Recent links of note: 

“An Incendiary Plan for Notre Dame Cathedral”
Michael J. Lewis, The Wall Street Journal

A sum totaling just under a billion dollars has been collected from over 340,000 international donors to fund the restoration of Nôtre Dame de Paris after the devastating fire that consumed the cathedral’s roof in April 2019. Many donated under the assumption that the cathedral would be restored as closely as possible to the way it looked pre-conflagration, but soon after the fire Prime Minister Édouard Philippe said that it would be rebuilt in a way “that bears the mark of our time.” Architects began dreaming up a host of designs that included, among other things, a rooftop greenhouse and swimming pool. While the most outlandish suggestions were (mercifully) quashed, the latest proposal unveiled by the advisor to the archbishop of Paris has traditionalists reeling. As it stands, the invisible roof truss would replicate the original, but the visible cathedral interior would instead contain a “catechumenal path” of Renaissance paintings paired with pieces of contemporary art, while phrases in various languages would be projected on the walls around them. In an article for The Wall Street Journal, Michael J. Lewis compares the proposal to a theme-park design and argues that to project digital images onto the cathedral interior “is to throw away the happy convergence of structure, space and light that is the cathedral’s great asset.”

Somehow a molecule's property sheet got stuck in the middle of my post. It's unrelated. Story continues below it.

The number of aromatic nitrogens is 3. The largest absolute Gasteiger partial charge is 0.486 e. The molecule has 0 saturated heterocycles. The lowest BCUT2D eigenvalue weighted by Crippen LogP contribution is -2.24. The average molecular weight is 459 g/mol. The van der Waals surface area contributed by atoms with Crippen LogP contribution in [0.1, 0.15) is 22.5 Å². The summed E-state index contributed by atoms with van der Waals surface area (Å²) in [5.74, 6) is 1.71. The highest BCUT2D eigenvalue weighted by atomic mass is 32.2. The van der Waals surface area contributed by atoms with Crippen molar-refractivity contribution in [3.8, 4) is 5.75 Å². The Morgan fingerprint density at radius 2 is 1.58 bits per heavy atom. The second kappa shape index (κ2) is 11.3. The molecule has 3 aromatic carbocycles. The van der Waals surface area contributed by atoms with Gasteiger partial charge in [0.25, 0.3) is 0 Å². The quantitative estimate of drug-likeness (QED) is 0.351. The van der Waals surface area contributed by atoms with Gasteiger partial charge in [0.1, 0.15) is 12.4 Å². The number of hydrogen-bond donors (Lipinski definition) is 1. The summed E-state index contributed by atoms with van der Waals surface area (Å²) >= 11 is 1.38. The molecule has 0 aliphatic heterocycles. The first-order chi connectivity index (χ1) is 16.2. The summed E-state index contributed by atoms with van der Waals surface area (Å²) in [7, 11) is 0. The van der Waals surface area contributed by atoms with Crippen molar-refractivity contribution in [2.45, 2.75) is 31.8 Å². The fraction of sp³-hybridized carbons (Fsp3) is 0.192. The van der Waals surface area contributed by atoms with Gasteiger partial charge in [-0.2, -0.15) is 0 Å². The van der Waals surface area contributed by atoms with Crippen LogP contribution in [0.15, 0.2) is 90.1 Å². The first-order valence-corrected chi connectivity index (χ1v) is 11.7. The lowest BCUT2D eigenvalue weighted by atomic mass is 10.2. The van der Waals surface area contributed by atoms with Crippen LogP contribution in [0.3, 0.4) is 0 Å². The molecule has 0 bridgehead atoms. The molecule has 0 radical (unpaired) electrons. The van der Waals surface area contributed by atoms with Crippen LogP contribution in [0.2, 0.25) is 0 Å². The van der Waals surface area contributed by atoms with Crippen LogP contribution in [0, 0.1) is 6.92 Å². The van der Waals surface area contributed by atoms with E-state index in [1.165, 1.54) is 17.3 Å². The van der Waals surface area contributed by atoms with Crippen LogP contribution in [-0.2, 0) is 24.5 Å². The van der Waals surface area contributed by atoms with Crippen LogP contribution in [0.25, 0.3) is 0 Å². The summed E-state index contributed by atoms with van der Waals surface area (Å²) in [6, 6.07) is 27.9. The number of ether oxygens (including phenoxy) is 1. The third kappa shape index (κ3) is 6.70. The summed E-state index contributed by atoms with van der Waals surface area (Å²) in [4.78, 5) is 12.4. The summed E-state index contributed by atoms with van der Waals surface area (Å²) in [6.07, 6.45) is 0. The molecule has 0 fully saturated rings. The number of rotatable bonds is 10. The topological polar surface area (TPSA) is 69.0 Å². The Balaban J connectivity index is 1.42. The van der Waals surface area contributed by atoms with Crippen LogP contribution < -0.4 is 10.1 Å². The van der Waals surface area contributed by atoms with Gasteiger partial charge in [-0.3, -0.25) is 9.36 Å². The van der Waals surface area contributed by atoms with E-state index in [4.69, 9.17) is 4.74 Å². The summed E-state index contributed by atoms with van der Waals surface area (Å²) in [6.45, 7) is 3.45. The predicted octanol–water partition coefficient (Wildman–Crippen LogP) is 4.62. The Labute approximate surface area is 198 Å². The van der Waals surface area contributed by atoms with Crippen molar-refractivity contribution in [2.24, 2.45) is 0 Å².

“First major Donatello exhibition in nearly 40 years to open in Florence”
Christina Ruiz, The Art Newspaper

Donatello’s bronze sculpture David (ca. 1435–40), now held at the Museo Nazionale del Bargello in Florence, was the first freestanding male nude sculpture created since antiquity. While Michaelangelo portrayed David as a muscular young man in his more famous marble version of 1504, with Goliath notably absent, Donatello depicted the future king as a young boy standing with a foot on the severed head of his foe. As it is displayed today, positioned just above eye level, Donatello’s David can appear almost sheepish, but the bronze was in fact designed to stand on a tall pedestal in the courtyard of the Medici Palace. At this height, David’s expression is “transformed into the triumphant attitude of a hero gazing down at the Florentine public,” according to Francesco Caglioti, the curator of a major new Donatello exhibition opening at Palazzo Strozzi and the Museo Nazionale del Bargello next September. Caglioti hopes to display the sculpture at its original height alongside some 130 works revealing Donatello’s impact on contemporaries such as Brunelleschi, Masaccio, Mantegna, and Bellini and later Renaissance masters such as Michelangelo, Raphael, and Da Vinci.

“Debut novel by ‘Russian Proust’ to be published in English for the first time”
Alison Flood, The Guardian

Also coming out next year, in May, is the first English translation of Yuri Felsen’s novel Deceit, published originally in Russian in 1930. Considered a “Russian Proust” by his contemporaries, the St. Petersburg–born Felsen emigrated to Paris in 1923 in the wake of the Russian Revolution. Two decades later, he found himself trapped in Nazi-occupied France. Unable to make a planned escape to Switzerland, Yelsen, who was Jewish, was killed in February 1943 in the gas chambers at Auschwitz. After his death, his manuscripts disappeared and his work fell into obscurity. Bryan Karetnyk, a translator who specializes in Russian émigré writers such as Gaito Gazdanov, has turned his pen to Yelsen’s diaristic love story for Prototype Publishing in hopes of introducing this anti-totalitarian writer to English audiences.

Podcast:

“Music for a While #55: Nuts.”Jay Nordlinger, The New Criterion’s music critic, talks music—but, more important, plays music

Dispatch:

“Aiming for the skies” by Leann Davis Alspaugh. On “Skyscraper Gothic” at the Fralin Museum of Art, Virginia.

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